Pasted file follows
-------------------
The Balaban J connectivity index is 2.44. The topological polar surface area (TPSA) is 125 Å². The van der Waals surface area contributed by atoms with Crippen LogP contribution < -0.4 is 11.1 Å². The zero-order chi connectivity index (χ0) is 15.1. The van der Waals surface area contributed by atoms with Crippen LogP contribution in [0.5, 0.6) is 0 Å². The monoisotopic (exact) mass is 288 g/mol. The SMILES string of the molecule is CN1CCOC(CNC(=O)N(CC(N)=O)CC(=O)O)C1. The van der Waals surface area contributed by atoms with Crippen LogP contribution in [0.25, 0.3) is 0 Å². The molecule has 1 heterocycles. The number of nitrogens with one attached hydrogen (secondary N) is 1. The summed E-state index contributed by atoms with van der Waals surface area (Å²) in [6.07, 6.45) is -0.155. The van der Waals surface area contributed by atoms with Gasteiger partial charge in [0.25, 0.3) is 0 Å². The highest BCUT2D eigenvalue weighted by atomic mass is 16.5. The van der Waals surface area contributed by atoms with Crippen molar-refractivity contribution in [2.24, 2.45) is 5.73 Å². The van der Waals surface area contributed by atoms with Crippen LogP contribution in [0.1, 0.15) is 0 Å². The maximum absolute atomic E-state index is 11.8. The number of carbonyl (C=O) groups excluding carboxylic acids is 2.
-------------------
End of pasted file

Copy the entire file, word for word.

The Balaban J connectivity index is 2.44. The topological polar surface area (TPSA) is 125 Å². The van der Waals surface area contributed by atoms with Crippen LogP contribution < -0.4 is 11.1 Å². The zero-order chi connectivity index (χ0) is 15.1. The van der Waals surface area contributed by atoms with Crippen LogP contribution in [0.5, 0.6) is 0 Å². The monoisotopic (exact) mass is 288 g/mol. The SMILES string of the molecule is CN1CCOC(CNC(=O)N(CC(N)=O)CC(=O)O)C1. The van der Waals surface area contributed by atoms with Crippen LogP contribution in [0.25, 0.3) is 0 Å². The molecule has 1 heterocycles. The number of nitrogens with one attached hydrogen (secondary N) is 1. The summed E-state index contributed by atoms with van der Waals surface area (Å²) in [6.07, 6.45) is -0.155. The van der Waals surface area contributed by atoms with Gasteiger partial charge in [0.25, 0.3) is 0 Å². The highest BCUT2D eigenvalue weighted by atomic mass is 16.5. The van der Waals surface area contributed by atoms with Crippen molar-refractivity contribution in [2.24, 2.45) is 5.73 Å². The van der Waals surface area contributed by atoms with Crippen LogP contribution in [0.1, 0.15) is 0 Å². The maximum absolute atomic E-state index is 11.8. The number of carbonyl (C=O) groups excluding carboxylic acids is 2.